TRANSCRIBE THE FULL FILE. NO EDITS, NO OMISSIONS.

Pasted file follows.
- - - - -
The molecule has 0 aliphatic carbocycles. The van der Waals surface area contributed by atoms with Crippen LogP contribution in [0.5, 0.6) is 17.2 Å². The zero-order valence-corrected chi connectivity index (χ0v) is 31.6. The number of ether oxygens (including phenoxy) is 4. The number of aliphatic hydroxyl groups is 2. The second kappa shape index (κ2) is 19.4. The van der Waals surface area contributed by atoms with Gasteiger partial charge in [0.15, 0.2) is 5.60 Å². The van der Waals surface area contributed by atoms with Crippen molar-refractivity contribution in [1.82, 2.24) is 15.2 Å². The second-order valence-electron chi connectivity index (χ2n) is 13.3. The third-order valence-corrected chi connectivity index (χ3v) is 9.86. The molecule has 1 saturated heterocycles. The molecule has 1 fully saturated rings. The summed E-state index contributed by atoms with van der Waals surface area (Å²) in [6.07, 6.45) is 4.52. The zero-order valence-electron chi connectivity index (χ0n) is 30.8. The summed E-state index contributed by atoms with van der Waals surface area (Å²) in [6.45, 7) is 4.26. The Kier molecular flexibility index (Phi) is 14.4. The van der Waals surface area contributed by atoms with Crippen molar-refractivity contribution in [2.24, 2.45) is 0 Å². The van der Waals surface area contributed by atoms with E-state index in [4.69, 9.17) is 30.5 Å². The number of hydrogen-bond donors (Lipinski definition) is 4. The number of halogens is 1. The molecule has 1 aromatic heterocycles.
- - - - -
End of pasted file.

The molecule has 0 aliphatic carbocycles. The van der Waals surface area contributed by atoms with Crippen LogP contribution in [0.5, 0.6) is 17.2 Å². The zero-order valence-corrected chi connectivity index (χ0v) is 31.6. The number of ether oxygens (including phenoxy) is 4. The number of aliphatic hydroxyl groups is 2. The second kappa shape index (κ2) is 19.4. The van der Waals surface area contributed by atoms with Gasteiger partial charge in [0.15, 0.2) is 5.60 Å². The van der Waals surface area contributed by atoms with Crippen molar-refractivity contribution in [1.82, 2.24) is 15.2 Å². The second-order valence-electron chi connectivity index (χ2n) is 13.3. The third-order valence-corrected chi connectivity index (χ3v) is 9.86. The molecule has 1 saturated heterocycles. The molecule has 1 fully saturated rings. The summed E-state index contributed by atoms with van der Waals surface area (Å²) in [6.07, 6.45) is 4.52. The zero-order valence-electron chi connectivity index (χ0n) is 30.8. The summed E-state index contributed by atoms with van der Waals surface area (Å²) in [6.45, 7) is 4.26. The Kier molecular flexibility index (Phi) is 14.4. The van der Waals surface area contributed by atoms with Crippen molar-refractivity contribution in [2.24, 2.45) is 0 Å². The van der Waals surface area contributed by atoms with E-state index in [4.69, 9.17) is 30.5 Å². The number of hydrogen-bond donors (Lipinski definition) is 4. The number of halogens is 1. The molecule has 1 aromatic heterocycles.